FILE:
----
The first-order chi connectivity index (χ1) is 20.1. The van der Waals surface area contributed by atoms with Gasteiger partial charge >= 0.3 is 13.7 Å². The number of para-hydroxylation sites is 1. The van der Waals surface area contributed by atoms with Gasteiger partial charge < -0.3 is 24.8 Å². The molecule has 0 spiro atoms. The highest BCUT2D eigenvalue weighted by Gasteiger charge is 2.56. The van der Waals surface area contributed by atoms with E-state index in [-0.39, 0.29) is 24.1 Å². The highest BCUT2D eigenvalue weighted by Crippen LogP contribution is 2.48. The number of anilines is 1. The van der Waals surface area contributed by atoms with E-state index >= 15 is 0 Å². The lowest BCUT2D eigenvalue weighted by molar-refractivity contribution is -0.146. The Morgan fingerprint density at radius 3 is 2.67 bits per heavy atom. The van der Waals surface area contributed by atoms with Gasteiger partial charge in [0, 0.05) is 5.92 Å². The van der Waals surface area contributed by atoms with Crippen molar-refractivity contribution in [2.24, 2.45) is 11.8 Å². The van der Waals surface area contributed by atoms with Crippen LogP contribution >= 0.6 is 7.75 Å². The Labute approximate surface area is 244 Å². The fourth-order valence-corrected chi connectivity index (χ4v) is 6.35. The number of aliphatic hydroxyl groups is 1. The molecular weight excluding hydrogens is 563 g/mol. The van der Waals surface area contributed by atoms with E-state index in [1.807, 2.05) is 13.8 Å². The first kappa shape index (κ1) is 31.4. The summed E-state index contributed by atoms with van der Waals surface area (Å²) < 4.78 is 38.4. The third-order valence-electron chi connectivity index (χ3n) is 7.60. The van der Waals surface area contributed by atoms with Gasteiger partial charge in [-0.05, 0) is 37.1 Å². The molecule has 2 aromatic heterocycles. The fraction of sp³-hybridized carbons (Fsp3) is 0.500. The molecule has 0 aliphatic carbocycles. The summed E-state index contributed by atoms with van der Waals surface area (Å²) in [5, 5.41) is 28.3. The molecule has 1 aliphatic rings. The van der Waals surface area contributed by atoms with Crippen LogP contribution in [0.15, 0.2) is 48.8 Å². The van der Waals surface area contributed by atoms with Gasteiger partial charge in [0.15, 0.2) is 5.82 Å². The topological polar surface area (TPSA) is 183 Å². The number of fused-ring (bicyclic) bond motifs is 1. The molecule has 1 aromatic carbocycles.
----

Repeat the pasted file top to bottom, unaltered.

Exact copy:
The first-order chi connectivity index (χ1) is 20.1. The van der Waals surface area contributed by atoms with Gasteiger partial charge >= 0.3 is 13.7 Å². The number of para-hydroxylation sites is 1. The van der Waals surface area contributed by atoms with Gasteiger partial charge < -0.3 is 24.8 Å². The molecule has 0 spiro atoms. The highest BCUT2D eigenvalue weighted by Gasteiger charge is 2.56. The van der Waals surface area contributed by atoms with E-state index in [-0.39, 0.29) is 24.1 Å². The highest BCUT2D eigenvalue weighted by Crippen LogP contribution is 2.48. The number of anilines is 1. The van der Waals surface area contributed by atoms with E-state index >= 15 is 0 Å². The lowest BCUT2D eigenvalue weighted by molar-refractivity contribution is -0.146. The Morgan fingerprint density at radius 3 is 2.67 bits per heavy atom. The van der Waals surface area contributed by atoms with Gasteiger partial charge in [0, 0.05) is 5.92 Å². The van der Waals surface area contributed by atoms with Crippen molar-refractivity contribution in [2.24, 2.45) is 11.8 Å². The van der Waals surface area contributed by atoms with Crippen LogP contribution >= 0.6 is 7.75 Å². The Labute approximate surface area is 244 Å². The fourth-order valence-corrected chi connectivity index (χ4v) is 6.35. The number of aliphatic hydroxyl groups is 1. The molecular weight excluding hydrogens is 563 g/mol. The van der Waals surface area contributed by atoms with E-state index in [1.807, 2.05) is 13.8 Å². The first kappa shape index (κ1) is 31.4. The summed E-state index contributed by atoms with van der Waals surface area (Å²) < 4.78 is 38.4. The third-order valence-electron chi connectivity index (χ3n) is 7.60. The van der Waals surface area contributed by atoms with Gasteiger partial charge in [-0.05, 0) is 37.1 Å². The molecule has 2 aromatic heterocycles. The fraction of sp³-hybridized carbons (Fsp3) is 0.500. The molecule has 0 aliphatic carbocycles. The summed E-state index contributed by atoms with van der Waals surface area (Å²) in [5, 5.41) is 28.3. The molecule has 1 aliphatic rings. The van der Waals surface area contributed by atoms with Crippen LogP contribution in [0.15, 0.2) is 48.8 Å². The van der Waals surface area contributed by atoms with Gasteiger partial charge in [0.15, 0.2) is 5.82 Å². The topological polar surface area (TPSA) is 183 Å². The number of fused-ring (bicyclic) bond motifs is 1. The molecule has 1 aromatic carbocycles.